|Tower of London|
Geoffrey had been born around the time his father, Richard Pole, died. Since the exact dates of Richard's death and Geoffrey's birth are not known, it is impossible to know if the father ever held his youngest child. Was it this lack of a father that caused Geoffrey to grow to be weaker in spirit and character than his mother and older brothers? I cannot say, but I do know that Henry VIII knew just who to target when he looked toward putting his cousin's family back in their place, which was the same as everyone else's: beneath him.
Geoffrey's older brother, Henry Lord Montague, had been arrested and released over a decade earlier in connection with charges against Edward Stafford Duke of Buckingham. He was another royal cousin who fell due to the fact that he made one too many remarks comparing his own bloodline to that of the Tudor king. Henry Pole, however, was released at that time and continued to serve the king in a variety of roles free of scandal. Until his brother's arrest.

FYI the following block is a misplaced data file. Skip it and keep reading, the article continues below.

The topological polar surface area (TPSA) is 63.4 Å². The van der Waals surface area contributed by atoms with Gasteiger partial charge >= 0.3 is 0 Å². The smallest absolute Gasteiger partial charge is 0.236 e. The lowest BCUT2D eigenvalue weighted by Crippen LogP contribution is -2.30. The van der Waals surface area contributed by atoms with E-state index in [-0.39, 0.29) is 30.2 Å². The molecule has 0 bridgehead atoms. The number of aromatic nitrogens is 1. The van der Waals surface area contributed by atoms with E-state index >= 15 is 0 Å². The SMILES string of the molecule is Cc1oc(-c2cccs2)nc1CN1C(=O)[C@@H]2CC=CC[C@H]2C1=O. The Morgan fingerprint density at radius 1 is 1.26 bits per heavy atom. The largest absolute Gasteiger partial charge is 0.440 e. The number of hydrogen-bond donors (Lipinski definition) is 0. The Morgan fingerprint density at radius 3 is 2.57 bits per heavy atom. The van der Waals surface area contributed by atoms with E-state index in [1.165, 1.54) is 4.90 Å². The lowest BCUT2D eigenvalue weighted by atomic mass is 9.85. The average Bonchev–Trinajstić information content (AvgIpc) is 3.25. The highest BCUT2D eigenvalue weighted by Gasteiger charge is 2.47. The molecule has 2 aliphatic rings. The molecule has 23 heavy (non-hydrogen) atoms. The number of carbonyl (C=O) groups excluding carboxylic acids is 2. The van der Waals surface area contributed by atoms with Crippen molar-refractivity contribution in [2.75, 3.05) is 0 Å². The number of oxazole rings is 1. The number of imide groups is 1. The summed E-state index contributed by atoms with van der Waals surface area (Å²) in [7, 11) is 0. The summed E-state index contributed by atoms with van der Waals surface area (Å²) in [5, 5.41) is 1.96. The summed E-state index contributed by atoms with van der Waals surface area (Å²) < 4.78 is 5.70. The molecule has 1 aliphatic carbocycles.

It was not until October 1538 that Geoffrey was questioned and quite likely underwent some form of torture. Already the weakest branch of the Pole family tree, weeks of fear, hunger, and neglect left him ripe for giving Henry VIII the ammunition he needed to move forward against the entire family.
It was no secret that the Pole family had been supporters of Katherine of Aragon and the Catholic Church. Margaret and Henry were politically savvy and managed to balance these loyalties with that to their cousin and king, Henry VIII. As the king aged and became more temperamental and suspicious, his wrath fell upon this family that he had once raised to the earldom of Salisbury and barony of Montegue. Following the Pilgrimage of Grace and amid rumors that Margaret still held hope that her son, Reginald, would marry and rule at the side of Princess Mary, the king determined that the Poles had become too much of a threat to his supremacy.
|Margaret Pole, Countess of Salisbury|
Upon the arrest of his family members, Geoffrey Pole attempted suicide. This was another blow to his mother who would have believed this to be a mortal sin. He was unsuccessful. His punishment continued when he was released while his testimony was used to press charges against others. Several were executed in what has become known as the Exeter Conspiracy, including Geoffrey's oldest brother, Henry.
|Modern monument at Tower of London|
Geoffrey did not return to England until Reginald did during the reign of Queen Mary I. All three, Geoffrey, Reginald, and Mary, died in 1558 of natural causes.